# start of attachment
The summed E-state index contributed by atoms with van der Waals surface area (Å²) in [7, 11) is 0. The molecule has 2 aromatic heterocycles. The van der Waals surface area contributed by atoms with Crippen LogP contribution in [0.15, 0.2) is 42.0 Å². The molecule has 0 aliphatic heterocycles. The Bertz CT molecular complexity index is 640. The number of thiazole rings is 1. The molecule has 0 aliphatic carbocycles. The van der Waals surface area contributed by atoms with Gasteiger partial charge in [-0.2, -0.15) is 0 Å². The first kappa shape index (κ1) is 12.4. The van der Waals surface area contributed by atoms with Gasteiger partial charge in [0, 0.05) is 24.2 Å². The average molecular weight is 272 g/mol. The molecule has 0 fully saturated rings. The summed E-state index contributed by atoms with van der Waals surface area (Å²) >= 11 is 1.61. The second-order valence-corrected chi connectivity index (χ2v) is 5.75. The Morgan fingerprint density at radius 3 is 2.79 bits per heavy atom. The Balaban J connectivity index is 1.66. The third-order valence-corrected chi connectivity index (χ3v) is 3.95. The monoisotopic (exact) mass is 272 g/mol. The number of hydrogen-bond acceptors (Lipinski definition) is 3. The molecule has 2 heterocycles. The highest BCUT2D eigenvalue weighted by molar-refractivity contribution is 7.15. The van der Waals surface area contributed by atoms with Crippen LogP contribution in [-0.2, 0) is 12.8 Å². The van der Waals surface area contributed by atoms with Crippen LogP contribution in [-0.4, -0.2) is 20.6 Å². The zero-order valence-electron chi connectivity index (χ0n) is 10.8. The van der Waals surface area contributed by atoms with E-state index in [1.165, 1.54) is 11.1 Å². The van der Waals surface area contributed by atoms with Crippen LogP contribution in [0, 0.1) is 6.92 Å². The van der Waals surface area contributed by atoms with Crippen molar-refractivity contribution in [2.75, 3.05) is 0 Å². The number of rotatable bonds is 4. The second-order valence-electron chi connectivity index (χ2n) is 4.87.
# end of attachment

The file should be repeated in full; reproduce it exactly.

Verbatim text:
The summed E-state index contributed by atoms with van der Waals surface area (Å²) in [7, 11) is 0. The molecule has 2 aromatic heterocycles. The van der Waals surface area contributed by atoms with Crippen LogP contribution in [0.15, 0.2) is 42.0 Å². The molecule has 0 aliphatic heterocycles. The Bertz CT molecular complexity index is 640. The number of thiazole rings is 1. The molecule has 0 aliphatic carbocycles. The van der Waals surface area contributed by atoms with Gasteiger partial charge in [-0.2, -0.15) is 0 Å². The first kappa shape index (κ1) is 12.4. The van der Waals surface area contributed by atoms with Gasteiger partial charge in [0, 0.05) is 24.2 Å². The average molecular weight is 272 g/mol. The molecule has 0 fully saturated rings. The summed E-state index contributed by atoms with van der Waals surface area (Å²) >= 11 is 1.61. The second-order valence-corrected chi connectivity index (χ2v) is 5.75. The Morgan fingerprint density at radius 3 is 2.79 bits per heavy atom. The Balaban J connectivity index is 1.66. The third-order valence-corrected chi connectivity index (χ3v) is 3.95. The monoisotopic (exact) mass is 272 g/mol. The number of hydrogen-bond acceptors (Lipinski definition) is 3. The molecule has 2 heterocycles. The highest BCUT2D eigenvalue weighted by molar-refractivity contribution is 7.15. The van der Waals surface area contributed by atoms with Crippen LogP contribution in [-0.2, 0) is 12.8 Å². The van der Waals surface area contributed by atoms with Crippen LogP contribution in [-0.4, -0.2) is 20.6 Å². The zero-order valence-electron chi connectivity index (χ0n) is 10.8. The van der Waals surface area contributed by atoms with E-state index in [1.165, 1.54) is 11.1 Å². The van der Waals surface area contributed by atoms with Crippen LogP contribution in [0, 0.1) is 6.92 Å². The van der Waals surface area contributed by atoms with Crippen molar-refractivity contribution in [2.75, 3.05) is 0 Å². The number of rotatable bonds is 4. The second-order valence-electron chi connectivity index (χ2n) is 4.87.